The aim of this unit is to provide learners with an understanding of different organisations, the influence of stakeholders and the relationship between businesses and the local, national and global environments.
Organisations have a variety of
On successful completion of this lecture a learner will:
LO.4: Be able to assess the significance of the global factors that shape national business activities
UNIT LESSON PLAN–This is crucially following the actual unit contents, otherwise known
as Assessment Criteria (AC).
This lecture will attempt to show the learner how to
Unit 1 Business Environment Lecture Note Nine
International trade and UK
Start your argument by revealing that Trade is the exchange of products between countries. When conditions are right, trade brings benefits to all countries involved and can be a powerful driver for sustained GDP growth and rising living standards
One way of expressing the gains from trade in goods and services is to distinguish between static gains (i.e. improvements in allocative and productive efficiency) and dynamic gains (i.e. gains in welfare that occur from improved product quality, increased choice and faster innovative behaviour).
Gains from Trade – Understanding Comparative Advantage
First introduced by David Ricardo in 1817, comparative advantage exists when a country has a ‘margin of superiority’ in the supply of a good or service i.e. where the marginal cost of production is lower
Countries will generally specialise in and export products which use intensively the factors inputs which they are most abundantly endowed
If each country specializes, total output can be increased leading to better allocative efficiency and welfare.
Because production costs are lower, providing that a good price can be found from buyers, specialisation should focus on goods and services that provide the best value
In many countries, comparative advantage is shifting towards specialising in producing and exporting high-value and high-technology manufactured goods and high-knowledge services
Example of Comparative Advantage
Usually we take a standard two-country + two-product example to illustrate comparative advantage.
- Consider two countries producing digital cameras and vacuum cleaners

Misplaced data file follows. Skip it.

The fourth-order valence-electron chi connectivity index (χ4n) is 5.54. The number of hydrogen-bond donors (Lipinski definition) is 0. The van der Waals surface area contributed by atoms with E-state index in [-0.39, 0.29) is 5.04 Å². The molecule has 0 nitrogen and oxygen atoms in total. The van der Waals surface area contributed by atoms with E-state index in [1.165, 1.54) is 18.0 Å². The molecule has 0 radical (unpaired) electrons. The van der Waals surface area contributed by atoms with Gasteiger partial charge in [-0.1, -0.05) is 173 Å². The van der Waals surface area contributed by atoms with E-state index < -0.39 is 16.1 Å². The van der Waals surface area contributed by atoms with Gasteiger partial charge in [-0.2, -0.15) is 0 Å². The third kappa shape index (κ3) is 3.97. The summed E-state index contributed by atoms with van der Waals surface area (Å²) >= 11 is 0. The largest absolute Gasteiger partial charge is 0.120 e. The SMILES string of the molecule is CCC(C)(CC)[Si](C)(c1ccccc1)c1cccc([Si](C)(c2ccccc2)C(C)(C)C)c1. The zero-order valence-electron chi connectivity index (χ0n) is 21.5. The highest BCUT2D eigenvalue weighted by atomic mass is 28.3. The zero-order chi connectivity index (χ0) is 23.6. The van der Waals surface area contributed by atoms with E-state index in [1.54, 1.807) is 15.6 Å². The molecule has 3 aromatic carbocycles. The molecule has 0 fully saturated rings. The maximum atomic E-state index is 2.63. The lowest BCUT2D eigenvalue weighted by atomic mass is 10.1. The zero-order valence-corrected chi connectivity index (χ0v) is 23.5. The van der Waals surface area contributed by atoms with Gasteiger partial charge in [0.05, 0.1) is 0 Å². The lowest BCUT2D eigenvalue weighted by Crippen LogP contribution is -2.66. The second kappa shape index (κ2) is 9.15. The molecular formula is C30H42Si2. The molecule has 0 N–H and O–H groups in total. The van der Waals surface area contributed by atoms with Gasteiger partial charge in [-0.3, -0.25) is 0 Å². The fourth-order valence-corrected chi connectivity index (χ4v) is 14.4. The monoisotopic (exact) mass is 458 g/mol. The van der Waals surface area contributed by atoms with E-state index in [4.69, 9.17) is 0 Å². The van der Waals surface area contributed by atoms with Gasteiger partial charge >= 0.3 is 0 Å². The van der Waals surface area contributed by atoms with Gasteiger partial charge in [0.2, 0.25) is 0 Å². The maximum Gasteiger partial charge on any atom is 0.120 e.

- With the same factor resources (inputs) evenly allocated by each country to the production of both goods, the production possibilitiesare as shown in the table below:
|OUTPUT BEFORE SPECIALISATION||Digital Cameras||Vacuum Cleaners|
Stage 1: Working out the comparative advantage
- To identify who should specialise in a particular product, consider the internal opportunity costs
- Were the UK to shift their resources into supplying more vacuum cleaners, the opportunity cost of each vacuum cleaner is one digital television
- For the United States the same decision has an opportunity cost of 2.4 digital cameras. Therefore, the UK has a comparative advantage in vacuum cleaners
- If the UK chose to reallocate resourcesto digital cameras the opportunity cost of an extra camera is one vacuum cleaner. But for the USA the opportunity cost is only 5/12ths of a vacuum cleaner.
- USA has comparative advantage in producing digital cameras because its opportunity cost is lowest
Stage 2: Showing the Output after Specialisation
|output after specialisation||Digital Cameras||Vacuum Cleaners|
|UK||0 (-600)||1200 (+600)|
|United States||3360 (+960)||600 (-400)|
- The UK specializes totally in producing vacuum cleaners – doubling its output – now1200
- The United States partly specializes in digital cameras increasing output by 960 having given up 400 units of vacuum cleaners
- As a result of specialisation output of both products has increased – a gain in economic welfare.
For mutually beneficial trade to take place, the two nations have to agree an acceptable rate of exchange of one product for another. If the two countries trade at a rate of exchange of two digital cameras for one vacuum cleaner, the post-trade position will be as follows:
- The UK exports 420 vacuum cleaners to the USA and receives 840 digital cameras
- The USA exports 840 digital cameras and imports 420 vacuum cleaners
Stage 3: Showing the Gains from Trade – Post Trade Output / Consumption
|Digital Cameras||Vacuum Cleaners|
Compared with the pre-specialisation output levels, consumers now have an increased supply of both goods.
Trade protection is the deliberate attempt to limit imports or promote exports by putting up barriers to trade. Despite the arguments in favour of free trade and increasing trade openness, protectionism is still widely practiced.
The motives for protection
The main arguments for protection are:
Protect sunrise industries
Barriers to trade can be used to protect sunrise industries, also known as infant industries, such as those involving new technologies. This gives new firms the chance to develop, grow, and become globally competitive.
Protection of domestic industries may allow they to develop a comparative advantage. For example, domestic firms may expand when protected from competition and benefit from economies of scale. As firms grow they may invest in real and human capital and develop new capabilities and skills. Once these skills and capabilities are developed there is less need for trade protection, and barriers may be eventually removed.
Protect sunset industries
At the other end of scale are sunset industries, also known as declining industries, which might need some support to enable them to decline slowly, and avoid some of the negative effects of such decline. For the UK, each generation throws up its own declining industries, such as ship building in the 1950s, car production in the 1970s, and steel production in the 1990s.